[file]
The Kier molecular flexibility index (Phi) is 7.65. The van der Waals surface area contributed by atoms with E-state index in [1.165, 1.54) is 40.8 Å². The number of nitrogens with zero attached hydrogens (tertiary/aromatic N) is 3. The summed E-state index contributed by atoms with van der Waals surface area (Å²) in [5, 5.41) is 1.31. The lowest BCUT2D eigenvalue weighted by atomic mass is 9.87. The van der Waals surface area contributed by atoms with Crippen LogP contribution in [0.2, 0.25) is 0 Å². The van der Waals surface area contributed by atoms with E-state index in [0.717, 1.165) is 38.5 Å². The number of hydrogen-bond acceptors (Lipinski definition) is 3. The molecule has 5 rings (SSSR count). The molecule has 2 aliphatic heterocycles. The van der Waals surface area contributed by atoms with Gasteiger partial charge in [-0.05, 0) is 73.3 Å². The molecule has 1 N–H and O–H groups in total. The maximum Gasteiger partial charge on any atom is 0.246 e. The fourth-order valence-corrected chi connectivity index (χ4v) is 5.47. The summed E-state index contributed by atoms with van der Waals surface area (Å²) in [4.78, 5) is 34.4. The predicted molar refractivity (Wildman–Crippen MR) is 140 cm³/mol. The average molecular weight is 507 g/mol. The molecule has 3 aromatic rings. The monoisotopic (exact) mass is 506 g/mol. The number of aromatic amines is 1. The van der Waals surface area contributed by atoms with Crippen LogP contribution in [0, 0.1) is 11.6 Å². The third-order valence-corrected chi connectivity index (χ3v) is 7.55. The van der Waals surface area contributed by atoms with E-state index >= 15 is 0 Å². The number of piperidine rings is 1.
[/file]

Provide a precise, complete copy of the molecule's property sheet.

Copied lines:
The Kier molecular flexibility index (Phi) is 7.65. The van der Waals surface area contributed by atoms with E-state index in [1.165, 1.54) is 40.8 Å². The number of nitrogens with zero attached hydrogens (tertiary/aromatic N) is 3. The summed E-state index contributed by atoms with van der Waals surface area (Å²) in [5, 5.41) is 1.31. The lowest BCUT2D eigenvalue weighted by atomic mass is 9.87. The van der Waals surface area contributed by atoms with Crippen LogP contribution in [0.2, 0.25) is 0 Å². The van der Waals surface area contributed by atoms with E-state index in [0.717, 1.165) is 38.5 Å². The number of hydrogen-bond acceptors (Lipinski definition) is 3. The molecule has 5 rings (SSSR count). The molecule has 2 aliphatic heterocycles. The van der Waals surface area contributed by atoms with Gasteiger partial charge in [-0.05, 0) is 73.3 Å². The molecule has 1 N–H and O–H groups in total. The maximum Gasteiger partial charge on any atom is 0.246 e. The fourth-order valence-corrected chi connectivity index (χ4v) is 5.47. The summed E-state index contributed by atoms with van der Waals surface area (Å²) in [4.78, 5) is 34.4. The predicted molar refractivity (Wildman–Crippen MR) is 140 cm³/mol. The average molecular weight is 507 g/mol. The molecule has 3 aromatic rings. The monoisotopic (exact) mass is 506 g/mol. The number of aromatic amines is 1. The van der Waals surface area contributed by atoms with Crippen LogP contribution in [0, 0.1) is 11.6 Å². The third-order valence-corrected chi connectivity index (χ3v) is 7.55. The van der Waals surface area contributed by atoms with E-state index >= 15 is 0 Å². The number of piperidine rings is 1.